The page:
how to make a natural bug repellent

 

It’s that time of year for the bugs to bother us as we enjoy being outside. Mosquitoes, ticks, gnats and flies can make enjoying the outdoors not so enjoyable. There is relief from the itching and biting bugs with the plant, yarrow! This is a great bug repellent. A small spray bottle of yarrow tincture sprayed on your skin and clothes will keep those annoying bugs at bay.

Yarrow (Achillea millefolium) can be found along roadsides, in fields, or even in your yard or garden. It begins to flower in early summer with its white blooms and soft, fern like leaves. You can find the distinctive leaves even if the plant is not flowering.

This is an amazing plant and a staple in your herbal medicine chest. Yarrow not only heals wounds, it counters and prevents infection. It has been shown to be effective in killing all manner of bacteria, including strep and staph. This is much better than an antibiotics. I have sprayed yarrow tincture in my throat to halt a sore throat. I’ve used powdered yarrow to staunch  blood flow when I’ve cut myself. When sprayed on your face or back, yarrow tincture kills the bacteria that cause acne.

The US Army found yarrow tincture to be a highly effective insect repellent. In their tests, it outperformed DEET in repelling ticks and mosquitoes, but did not remain effective for as long.

It’s best to use fresh yarrow for your bug spray because it will be more potent. If you can’t find fresh yarrow you can use dried it’s just not as potent.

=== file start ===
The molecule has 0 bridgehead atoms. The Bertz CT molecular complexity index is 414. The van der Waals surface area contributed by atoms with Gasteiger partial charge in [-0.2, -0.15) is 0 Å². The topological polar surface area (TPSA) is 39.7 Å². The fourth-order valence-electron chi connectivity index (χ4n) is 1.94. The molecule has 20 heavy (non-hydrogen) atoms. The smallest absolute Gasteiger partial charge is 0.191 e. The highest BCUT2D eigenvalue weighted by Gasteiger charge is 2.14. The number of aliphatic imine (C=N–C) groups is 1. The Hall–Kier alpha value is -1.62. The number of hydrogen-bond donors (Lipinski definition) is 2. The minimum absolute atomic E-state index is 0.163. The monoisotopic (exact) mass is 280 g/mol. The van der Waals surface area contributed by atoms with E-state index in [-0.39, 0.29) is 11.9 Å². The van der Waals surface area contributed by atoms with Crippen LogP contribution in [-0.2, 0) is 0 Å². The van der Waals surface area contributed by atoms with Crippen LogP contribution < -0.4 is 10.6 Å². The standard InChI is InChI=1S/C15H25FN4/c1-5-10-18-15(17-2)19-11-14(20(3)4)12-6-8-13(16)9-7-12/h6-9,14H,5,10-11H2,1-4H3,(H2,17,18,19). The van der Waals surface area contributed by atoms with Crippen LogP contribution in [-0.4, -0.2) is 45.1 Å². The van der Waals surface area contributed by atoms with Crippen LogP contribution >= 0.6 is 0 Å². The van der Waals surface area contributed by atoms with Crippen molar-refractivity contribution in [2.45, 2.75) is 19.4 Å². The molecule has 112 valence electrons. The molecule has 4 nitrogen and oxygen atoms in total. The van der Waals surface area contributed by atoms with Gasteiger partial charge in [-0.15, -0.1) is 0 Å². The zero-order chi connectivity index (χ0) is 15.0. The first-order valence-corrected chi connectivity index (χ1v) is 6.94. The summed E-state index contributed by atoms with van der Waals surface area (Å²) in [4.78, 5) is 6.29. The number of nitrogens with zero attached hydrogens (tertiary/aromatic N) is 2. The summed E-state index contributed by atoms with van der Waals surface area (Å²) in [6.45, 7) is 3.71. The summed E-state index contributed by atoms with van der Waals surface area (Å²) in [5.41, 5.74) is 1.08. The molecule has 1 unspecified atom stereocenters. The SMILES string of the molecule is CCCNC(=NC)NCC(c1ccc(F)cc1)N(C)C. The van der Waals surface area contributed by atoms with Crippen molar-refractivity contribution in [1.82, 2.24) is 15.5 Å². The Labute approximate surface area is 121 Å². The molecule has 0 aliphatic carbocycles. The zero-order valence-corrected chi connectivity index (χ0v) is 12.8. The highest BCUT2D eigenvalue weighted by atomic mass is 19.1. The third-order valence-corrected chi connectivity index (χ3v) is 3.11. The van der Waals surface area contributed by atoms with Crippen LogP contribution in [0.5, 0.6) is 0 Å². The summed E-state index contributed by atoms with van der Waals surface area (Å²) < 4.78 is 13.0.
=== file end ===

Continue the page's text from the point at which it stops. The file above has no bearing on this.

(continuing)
Apply the spray every 20-30 minutes if the bugs are heavy, if not you can apply the spray every couple of hours or so.

How To Make A Yarrow Tincture

Supplies

  • Clean glass jar
  • Scissors
  • Tape
  • Pen
  • 100% vodka

Directions

  • Collect the plants on a nice sunny dry day after the morning dew has dried. Cut just the top third of the plants using the flowers, flower buds, seeds, stalk and leaves. The white flowers are the best to use.
  • Put these loosely in your empty, clean jar. Using your scissors snip the plants in the jar so they are small pieces.
  • Fill your jar almost to the top, next fill the jar with 100% vodka using a stick to tamp around the jar to release any air bubbles. Make sure all the herbs are covered with vodka.
  • Cap and label your jar with the name of the plant, the date you made it and the date it will be ready to use.
  • Shake the jar once a day for 2 weeks and store in a cool, dark, dry place. In 6 weeks your tincture is ready to use.
  • Now you need to strain the plant material.
  • Take some cheesecloth and drape it over a measuring cup and secure it with a rubber band.
  • Pour the plant material and liquid in the cheesecloth, gather the edges of the cheesecloth up and squeeze all the liquid out. Discard the plant material in the compost.
  • Your tincture can be stored in spray bottles.

A properly made yarrow tincture is appropriate as a broad spectrum insect repellent, especially for mosquitoes, ticks, horse flies and deer flies. I use this bug repellent several times a day whether I’m in my garden or out hiking. This spray can be used on animals as well. It truly is a life saver from these annoying bugs for us and our animals.